Wednesday, April 18, 2007

Bushler, Boucher & Baghdad Blasts

Baghdad on April 18 2007, after 4 car bombs killed at least 157 innocent civilians

As news comes in that the unfathomable violence in Iraq has reached a new low today -- over 233 innocent civilians have been killed when several car bombs went off in a market in Baghdad and in other violence in public places in Iraq -- the biggest question remains: what is the United States doing over there?

The US government openly takes it for granted that most of the world should recognize their claim to authority in that region, as if it is natural and logical for people to assume that one nation has a legitimate claim over another one -- especially when they aren't even in the same continent.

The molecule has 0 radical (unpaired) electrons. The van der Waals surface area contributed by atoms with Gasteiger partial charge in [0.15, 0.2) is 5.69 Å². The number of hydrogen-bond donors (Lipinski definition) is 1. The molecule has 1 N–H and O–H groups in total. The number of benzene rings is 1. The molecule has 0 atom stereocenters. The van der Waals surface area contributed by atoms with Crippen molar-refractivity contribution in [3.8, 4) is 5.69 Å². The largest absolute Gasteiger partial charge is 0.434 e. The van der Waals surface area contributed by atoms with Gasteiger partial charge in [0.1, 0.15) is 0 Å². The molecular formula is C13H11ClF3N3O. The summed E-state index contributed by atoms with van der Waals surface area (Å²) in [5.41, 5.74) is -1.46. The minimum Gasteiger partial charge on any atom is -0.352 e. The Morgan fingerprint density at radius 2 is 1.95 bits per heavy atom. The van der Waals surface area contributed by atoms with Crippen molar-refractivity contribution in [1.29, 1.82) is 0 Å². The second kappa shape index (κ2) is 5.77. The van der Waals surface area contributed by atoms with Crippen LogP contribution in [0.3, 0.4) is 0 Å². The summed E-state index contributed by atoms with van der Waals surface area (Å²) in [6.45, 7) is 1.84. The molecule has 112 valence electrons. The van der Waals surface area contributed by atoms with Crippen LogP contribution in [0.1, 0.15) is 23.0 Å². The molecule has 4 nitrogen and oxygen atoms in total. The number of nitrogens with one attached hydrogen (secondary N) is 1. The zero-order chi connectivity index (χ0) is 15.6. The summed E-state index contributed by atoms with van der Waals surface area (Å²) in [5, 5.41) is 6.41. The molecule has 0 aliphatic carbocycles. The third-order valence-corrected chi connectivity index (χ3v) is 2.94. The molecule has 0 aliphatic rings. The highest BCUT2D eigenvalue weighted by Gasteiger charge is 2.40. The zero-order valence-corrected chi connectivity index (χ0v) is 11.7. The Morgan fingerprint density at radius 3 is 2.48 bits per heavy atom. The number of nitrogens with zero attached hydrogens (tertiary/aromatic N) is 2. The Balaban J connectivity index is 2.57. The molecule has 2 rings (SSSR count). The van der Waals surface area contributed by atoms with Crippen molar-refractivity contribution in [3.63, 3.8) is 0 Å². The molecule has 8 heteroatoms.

This assumption by the US government is very strange indeed and the Americans have taken it to the next level by repeatedly questioning the authority and legitimacy of the actual people of this region. Aside from imposing manufactured governments in countries such as Iraq, Egypt, Jordan, Afghanistan and elsewhere, the US (and its 'coalition') is actually questioning the role of neighboring governments -- most notably, Iran.

Considering that parts of Iraq along Iran have been porous borders for centuries, and the same can be said for Afghanistan, and of course Pakistan which shares the state of Balochistan with Iran, why is it strange that Iran would be somehow involved with the politics and people of these neighbors? US Assistant Secretary of State Boucher has today announced his concerns that Iran might be involved in Afghanistan in an "unhealthy" way, as if the US's involvement in Afghanistan has been therapeutic for Afghanis.

This rhetoric used by the US government, especially under the Bushler administration, has proven just as provocative as the actual bombs the US has used in this Wart on Terror. And the implications, sadly, are nothing short of negative and conducive to more violence.

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